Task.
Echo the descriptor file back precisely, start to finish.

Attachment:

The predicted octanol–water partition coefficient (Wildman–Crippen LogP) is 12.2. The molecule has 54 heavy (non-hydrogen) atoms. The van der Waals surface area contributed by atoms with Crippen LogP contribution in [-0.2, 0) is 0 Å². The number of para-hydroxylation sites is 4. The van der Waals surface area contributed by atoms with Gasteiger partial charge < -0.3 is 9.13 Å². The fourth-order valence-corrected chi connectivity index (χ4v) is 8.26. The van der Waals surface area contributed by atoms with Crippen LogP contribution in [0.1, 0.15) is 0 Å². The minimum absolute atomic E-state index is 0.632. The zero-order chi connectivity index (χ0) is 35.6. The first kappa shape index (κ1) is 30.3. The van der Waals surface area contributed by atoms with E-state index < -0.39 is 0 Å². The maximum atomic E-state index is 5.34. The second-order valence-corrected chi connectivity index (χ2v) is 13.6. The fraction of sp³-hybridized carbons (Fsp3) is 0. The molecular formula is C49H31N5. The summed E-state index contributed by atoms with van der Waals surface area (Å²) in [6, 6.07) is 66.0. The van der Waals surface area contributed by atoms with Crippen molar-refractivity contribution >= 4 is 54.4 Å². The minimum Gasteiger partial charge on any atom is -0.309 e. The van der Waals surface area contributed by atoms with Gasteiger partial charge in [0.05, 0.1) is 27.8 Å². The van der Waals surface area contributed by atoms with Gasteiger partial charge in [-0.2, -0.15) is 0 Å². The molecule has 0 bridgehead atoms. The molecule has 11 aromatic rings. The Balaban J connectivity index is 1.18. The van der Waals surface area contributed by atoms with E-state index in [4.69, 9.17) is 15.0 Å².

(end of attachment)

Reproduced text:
The predicted octanol–water partition coefficient (Wildman–Crippen LogP) is 12.2. The molecule has 54 heavy (non-hydrogen) atoms. The van der Waals surface area contributed by atoms with Crippen LogP contribution in [-0.2, 0) is 0 Å². The number of para-hydroxylation sites is 4. The van der Waals surface area contributed by atoms with Gasteiger partial charge < -0.3 is 9.13 Å². The fourth-order valence-corrected chi connectivity index (χ4v) is 8.26. The van der Waals surface area contributed by atoms with Crippen LogP contribution in [0.1, 0.15) is 0 Å². The minimum absolute atomic E-state index is 0.632. The zero-order chi connectivity index (χ0) is 35.6. The first kappa shape index (κ1) is 30.3. The van der Waals surface area contributed by atoms with E-state index < -0.39 is 0 Å². The maximum atomic E-state index is 5.34. The second-order valence-corrected chi connectivity index (χ2v) is 13.6. The fraction of sp³-hybridized carbons (Fsp3) is 0. The molecular formula is C49H31N5. The summed E-state index contributed by atoms with van der Waals surface area (Å²) in [6, 6.07) is 66.0. The van der Waals surface area contributed by atoms with Crippen molar-refractivity contribution >= 4 is 54.4 Å². The minimum Gasteiger partial charge on any atom is -0.309 e. The van der Waals surface area contributed by atoms with Gasteiger partial charge in [0.05, 0.1) is 27.8 Å². The van der Waals surface area contributed by atoms with Gasteiger partial charge in [-0.2, -0.15) is 0 Å². The molecule has 0 bridgehead atoms. The molecule has 11 aromatic rings. The Balaban J connectivity index is 1.18. The van der Waals surface area contributed by atoms with E-state index in [4.69, 9.17) is 15.0 Å².